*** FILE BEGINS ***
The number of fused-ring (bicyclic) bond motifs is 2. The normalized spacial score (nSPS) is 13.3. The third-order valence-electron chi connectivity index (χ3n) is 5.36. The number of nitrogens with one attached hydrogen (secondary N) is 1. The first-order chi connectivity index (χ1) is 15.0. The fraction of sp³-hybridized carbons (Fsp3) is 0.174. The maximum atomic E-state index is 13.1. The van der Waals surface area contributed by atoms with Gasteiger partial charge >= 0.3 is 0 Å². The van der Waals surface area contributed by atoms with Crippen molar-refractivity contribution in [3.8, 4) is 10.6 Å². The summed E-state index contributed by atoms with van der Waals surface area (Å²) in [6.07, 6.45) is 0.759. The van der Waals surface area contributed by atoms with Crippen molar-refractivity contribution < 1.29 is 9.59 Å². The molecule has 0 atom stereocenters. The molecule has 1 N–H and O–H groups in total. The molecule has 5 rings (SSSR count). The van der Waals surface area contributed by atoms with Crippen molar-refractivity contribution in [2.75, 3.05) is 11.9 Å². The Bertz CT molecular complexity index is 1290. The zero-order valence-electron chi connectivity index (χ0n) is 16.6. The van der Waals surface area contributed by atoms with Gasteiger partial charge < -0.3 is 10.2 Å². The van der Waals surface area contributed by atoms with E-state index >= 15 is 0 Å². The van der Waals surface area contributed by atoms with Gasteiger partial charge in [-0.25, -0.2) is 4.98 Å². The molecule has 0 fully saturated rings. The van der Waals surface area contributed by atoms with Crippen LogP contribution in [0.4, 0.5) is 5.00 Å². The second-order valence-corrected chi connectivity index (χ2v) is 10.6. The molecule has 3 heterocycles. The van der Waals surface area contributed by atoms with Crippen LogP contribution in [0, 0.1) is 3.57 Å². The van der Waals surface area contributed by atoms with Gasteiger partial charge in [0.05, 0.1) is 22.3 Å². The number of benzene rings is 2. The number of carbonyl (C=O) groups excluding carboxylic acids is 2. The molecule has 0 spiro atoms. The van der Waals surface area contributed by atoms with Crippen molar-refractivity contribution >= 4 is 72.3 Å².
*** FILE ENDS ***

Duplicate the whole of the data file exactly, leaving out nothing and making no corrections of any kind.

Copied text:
The number of fused-ring (bicyclic) bond motifs is 2. The normalized spacial score (nSPS) is 13.3. The third-order valence-electron chi connectivity index (χ3n) is 5.36. The number of nitrogens with one attached hydrogen (secondary N) is 1. The first-order chi connectivity index (χ1) is 15.0. The fraction of sp³-hybridized carbons (Fsp3) is 0.174. The maximum atomic E-state index is 13.1. The van der Waals surface area contributed by atoms with Gasteiger partial charge >= 0.3 is 0 Å². The van der Waals surface area contributed by atoms with Crippen molar-refractivity contribution in [3.8, 4) is 10.6 Å². The summed E-state index contributed by atoms with van der Waals surface area (Å²) in [6.07, 6.45) is 0.759. The van der Waals surface area contributed by atoms with Crippen molar-refractivity contribution < 1.29 is 9.59 Å². The molecule has 0 atom stereocenters. The molecule has 1 N–H and O–H groups in total. The molecule has 5 rings (SSSR count). The van der Waals surface area contributed by atoms with Crippen molar-refractivity contribution in [2.75, 3.05) is 11.9 Å². The Bertz CT molecular complexity index is 1290. The zero-order valence-electron chi connectivity index (χ0n) is 16.6. The van der Waals surface area contributed by atoms with Gasteiger partial charge < -0.3 is 10.2 Å². The van der Waals surface area contributed by atoms with E-state index >= 15 is 0 Å². The van der Waals surface area contributed by atoms with Gasteiger partial charge in [-0.25, -0.2) is 4.98 Å². The molecule has 0 fully saturated rings. The van der Waals surface area contributed by atoms with Crippen LogP contribution in [0.4, 0.5) is 5.00 Å². The second-order valence-corrected chi connectivity index (χ2v) is 10.6. The molecule has 3 heterocycles. The van der Waals surface area contributed by atoms with Crippen LogP contribution in [0, 0.1) is 3.57 Å². The van der Waals surface area contributed by atoms with Gasteiger partial charge in [0.05, 0.1) is 22.3 Å². The number of benzene rings is 2. The number of carbonyl (C=O) groups excluding carboxylic acids is 2. The molecule has 0 spiro atoms. The van der Waals surface area contributed by atoms with Crippen molar-refractivity contribution >= 4 is 72.3 Å².